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as to the Gospels, by Greek copies," and those (he says) ancient."
Lastly, Chrysostom, it is well known, delivered and published a great many homilies, or sermons, upon the Gospels and the Acts of the Apostles..
It is needless to bring down this article łower; but it is of importance to add, that there is no example of Christian writers of the first three centuries composing comments upon any other books than those which are found in the New Testament, except the single one of Clement of Alexandria, commenting upon a book called the Revelation of Peter.
Of the ancient versions of the New Testament, one of the most valuable is the Syriac. Syriac was the language of Palestine when Christianity was there first established. And although the books of Scripture were written in Greek, for the purpose of a more extended circulation than within the precincts of Judea, yet it is probable
that they would soon be translated into the vulgar language of the country where the religion first prevailed. Accordingly, Syriac translation is now extant, all along, so far as it appears, used by the inhabitants of Syria, bearing many internal marks of high antiquity, supported in its pretensions by the uniform tradition of the East, and confirmed by the discovery of many very ancient manuscripts in the libraries of Europe. It is about 200 years since a bishop of Antioch sent a copy of this translation into Europe, to be printed; and this seems to be the first time that the translation became generally known to these parts of the world. The Bishop of Antioch's Testament was found to contain all our books, except the second epistle of Peter, the second and third of John, and the Revelation; which books, however, have since been discovered in that lan
guage in some ancient manuscripts of Europe. But in this collection, no other book, beside what is in ours, appears ever to have had a place. And, which is very worthy of observation, the text, though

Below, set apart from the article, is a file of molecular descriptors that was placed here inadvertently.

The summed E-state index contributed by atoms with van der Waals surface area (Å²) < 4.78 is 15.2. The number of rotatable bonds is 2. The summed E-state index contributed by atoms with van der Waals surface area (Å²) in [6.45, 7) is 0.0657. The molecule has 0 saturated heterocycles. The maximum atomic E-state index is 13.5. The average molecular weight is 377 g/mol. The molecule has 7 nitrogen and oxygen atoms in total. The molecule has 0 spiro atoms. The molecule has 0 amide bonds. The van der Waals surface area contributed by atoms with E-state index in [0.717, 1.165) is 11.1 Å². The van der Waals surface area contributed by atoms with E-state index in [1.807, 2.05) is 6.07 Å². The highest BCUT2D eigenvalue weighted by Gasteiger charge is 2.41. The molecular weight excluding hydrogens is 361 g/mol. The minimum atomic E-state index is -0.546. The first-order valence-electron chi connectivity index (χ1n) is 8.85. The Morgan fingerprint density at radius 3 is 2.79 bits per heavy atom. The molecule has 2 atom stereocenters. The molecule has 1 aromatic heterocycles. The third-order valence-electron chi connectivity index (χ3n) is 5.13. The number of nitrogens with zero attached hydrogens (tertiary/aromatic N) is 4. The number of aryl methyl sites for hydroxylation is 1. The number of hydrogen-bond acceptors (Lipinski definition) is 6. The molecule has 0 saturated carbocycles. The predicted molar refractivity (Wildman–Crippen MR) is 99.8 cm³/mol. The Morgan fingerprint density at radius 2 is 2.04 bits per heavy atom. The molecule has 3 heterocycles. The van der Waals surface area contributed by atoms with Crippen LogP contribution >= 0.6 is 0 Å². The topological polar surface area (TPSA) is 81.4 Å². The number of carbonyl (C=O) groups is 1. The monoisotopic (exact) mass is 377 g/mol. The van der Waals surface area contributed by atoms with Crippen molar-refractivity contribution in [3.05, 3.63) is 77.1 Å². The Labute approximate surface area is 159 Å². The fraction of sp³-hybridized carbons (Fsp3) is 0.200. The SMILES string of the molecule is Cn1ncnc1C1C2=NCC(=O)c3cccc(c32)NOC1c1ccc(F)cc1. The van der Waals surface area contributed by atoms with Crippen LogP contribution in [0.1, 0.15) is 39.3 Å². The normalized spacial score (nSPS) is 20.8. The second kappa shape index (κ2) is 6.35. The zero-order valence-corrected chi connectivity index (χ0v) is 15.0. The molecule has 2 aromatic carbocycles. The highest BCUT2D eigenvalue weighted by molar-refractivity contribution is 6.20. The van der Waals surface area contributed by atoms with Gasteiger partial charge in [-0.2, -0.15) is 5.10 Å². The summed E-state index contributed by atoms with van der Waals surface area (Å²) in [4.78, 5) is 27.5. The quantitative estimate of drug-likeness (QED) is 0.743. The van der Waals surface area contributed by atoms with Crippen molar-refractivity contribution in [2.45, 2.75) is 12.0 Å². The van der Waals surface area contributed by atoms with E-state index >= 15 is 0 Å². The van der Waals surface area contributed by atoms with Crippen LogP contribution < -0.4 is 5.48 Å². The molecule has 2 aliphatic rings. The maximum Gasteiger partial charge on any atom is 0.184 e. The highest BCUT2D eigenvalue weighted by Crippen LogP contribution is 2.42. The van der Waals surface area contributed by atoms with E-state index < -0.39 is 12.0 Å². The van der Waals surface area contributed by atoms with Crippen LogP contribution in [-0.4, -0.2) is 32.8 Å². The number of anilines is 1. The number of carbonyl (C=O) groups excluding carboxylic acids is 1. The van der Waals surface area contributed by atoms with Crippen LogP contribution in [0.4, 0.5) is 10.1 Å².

preserved in a remote country, and without communication with ours, differs from ours very little, and in nothing that is important*.
* Jones on the Canon, vol. i. c. 14.
Our Scriptures were received by ancient Christians of different sects and persuasions, by many Heretics as well as Catholics, and were usually appealed to by both sides in the controversies which arose in those days.
THE three most ancient topics of controversy amongst Christians, were, the authority of the Jewish constitution, the origin of evil, and the nature of Christ. Upon the first of these, we find, in very early times, one class of heretics rejecting the Old Testament entirely; another contending for the obligation of its law, in all its parts, throughout its whole extent, and over every one who sought acceptance with God. Upon the two latter subjects, a natural, perhaps, and venial, but a fruitless, eager, and impatient curiosity, prompted by the philosophy and by the scholastic habits of
the age, which carried men much into bold hypotheses and conjectural solutions, raised, amongst some who professed Christianity, very wild and unfounded opinions. I think there is no reason to believe that the number of these bore any considerable proportion to the body of the Christian church; and amidst the disputes which such opinions necessarily occasioned, it is a great satisfaction to perceive, what, in a vast plurality of instances, we do perceive, all sides recurring to the same Scriptures.
*I. Basilides lived near the age of the apostles, about the year 120, or, perhaps, sooner. He rejected the Jewish institution, not as spurious, but as proceeding from a being inferior to the true God; and in other respects advanced a scheme of theology widely different from the general doctrine of the Christian church, and which, as it gained over some dis
* The materials of the former part of this section are taken from Dr Lardner's History of the Heretics of the two first Centuries, published since his death, with additions, by the Rev. Mr Hogg of Exeter, and inserted into the ninth volume of his works, of the edition of 1778.
+ Vol. ix. p. 271.